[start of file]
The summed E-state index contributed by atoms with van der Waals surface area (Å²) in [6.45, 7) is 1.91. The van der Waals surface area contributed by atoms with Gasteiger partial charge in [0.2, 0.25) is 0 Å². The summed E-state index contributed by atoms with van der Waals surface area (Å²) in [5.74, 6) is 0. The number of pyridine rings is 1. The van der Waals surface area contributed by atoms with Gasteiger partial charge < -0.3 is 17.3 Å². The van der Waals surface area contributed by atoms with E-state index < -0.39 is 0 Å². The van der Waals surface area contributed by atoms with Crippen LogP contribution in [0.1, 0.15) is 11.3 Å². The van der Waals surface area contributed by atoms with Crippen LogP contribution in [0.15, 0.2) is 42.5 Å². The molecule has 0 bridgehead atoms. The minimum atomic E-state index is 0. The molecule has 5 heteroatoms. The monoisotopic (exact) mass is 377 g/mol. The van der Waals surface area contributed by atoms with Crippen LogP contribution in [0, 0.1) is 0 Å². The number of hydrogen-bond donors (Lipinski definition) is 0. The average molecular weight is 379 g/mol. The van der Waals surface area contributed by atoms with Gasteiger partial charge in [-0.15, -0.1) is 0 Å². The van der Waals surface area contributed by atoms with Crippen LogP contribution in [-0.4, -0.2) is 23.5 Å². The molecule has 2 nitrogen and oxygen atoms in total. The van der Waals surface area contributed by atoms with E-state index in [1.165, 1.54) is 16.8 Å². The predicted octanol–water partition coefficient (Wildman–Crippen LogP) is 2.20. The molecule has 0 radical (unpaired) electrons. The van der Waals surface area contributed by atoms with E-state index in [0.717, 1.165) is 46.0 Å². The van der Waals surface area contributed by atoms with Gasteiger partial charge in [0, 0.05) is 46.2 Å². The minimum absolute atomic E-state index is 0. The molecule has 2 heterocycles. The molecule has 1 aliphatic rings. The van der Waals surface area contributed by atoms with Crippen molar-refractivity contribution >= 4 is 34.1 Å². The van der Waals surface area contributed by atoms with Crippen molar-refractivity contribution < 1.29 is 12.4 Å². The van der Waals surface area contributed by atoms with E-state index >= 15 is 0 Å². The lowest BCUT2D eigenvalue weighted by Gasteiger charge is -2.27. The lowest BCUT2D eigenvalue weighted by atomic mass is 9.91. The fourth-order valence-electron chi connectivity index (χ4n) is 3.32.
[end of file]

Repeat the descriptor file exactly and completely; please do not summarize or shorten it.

The summed E-state index contributed by atoms with van der Waals surface area (Å²) in [6.45, 7) is 1.91. The van der Waals surface area contributed by atoms with Gasteiger partial charge in [0.2, 0.25) is 0 Å². The summed E-state index contributed by atoms with van der Waals surface area (Å²) in [5.74, 6) is 0. The number of pyridine rings is 1. The van der Waals surface area contributed by atoms with Gasteiger partial charge < -0.3 is 17.3 Å². The van der Waals surface area contributed by atoms with E-state index < -0.39 is 0 Å². The van der Waals surface area contributed by atoms with Crippen LogP contribution in [0.1, 0.15) is 11.3 Å². The van der Waals surface area contributed by atoms with Crippen LogP contribution in [0.15, 0.2) is 42.5 Å². The molecule has 0 bridgehead atoms. The minimum atomic E-state index is 0. The molecule has 5 heteroatoms. The monoisotopic (exact) mass is 377 g/mol. The van der Waals surface area contributed by atoms with Crippen LogP contribution in [0, 0.1) is 0 Å². The number of hydrogen-bond donors (Lipinski definition) is 0. The average molecular weight is 379 g/mol. The van der Waals surface area contributed by atoms with Gasteiger partial charge in [-0.15, -0.1) is 0 Å². The van der Waals surface area contributed by atoms with Crippen LogP contribution in [-0.4, -0.2) is 23.5 Å². The molecule has 2 nitrogen and oxygen atoms in total. The van der Waals surface area contributed by atoms with E-state index in [1.165, 1.54) is 16.8 Å². The predicted octanol–water partition coefficient (Wildman–Crippen LogP) is 2.20. The molecule has 0 radical (unpaired) electrons. The van der Waals surface area contributed by atoms with E-state index in [0.717, 1.165) is 46.0 Å². The van der Waals surface area contributed by atoms with Gasteiger partial charge in [0, 0.05) is 46.2 Å². The minimum absolute atomic E-state index is 0. The molecule has 2 heterocycles. The molecule has 1 aliphatic rings. The van der Waals surface area contributed by atoms with Crippen molar-refractivity contribution >= 4 is 34.1 Å². The van der Waals surface area contributed by atoms with Crippen molar-refractivity contribution < 1.29 is 12.4 Å². The van der Waals surface area contributed by atoms with E-state index >= 15 is 0 Å². The lowest BCUT2D eigenvalue weighted by Gasteiger charge is -2.27. The lowest BCUT2D eigenvalue weighted by atomic mass is 9.91. The fourth-order valence-electron chi connectivity index (χ4n) is 3.32.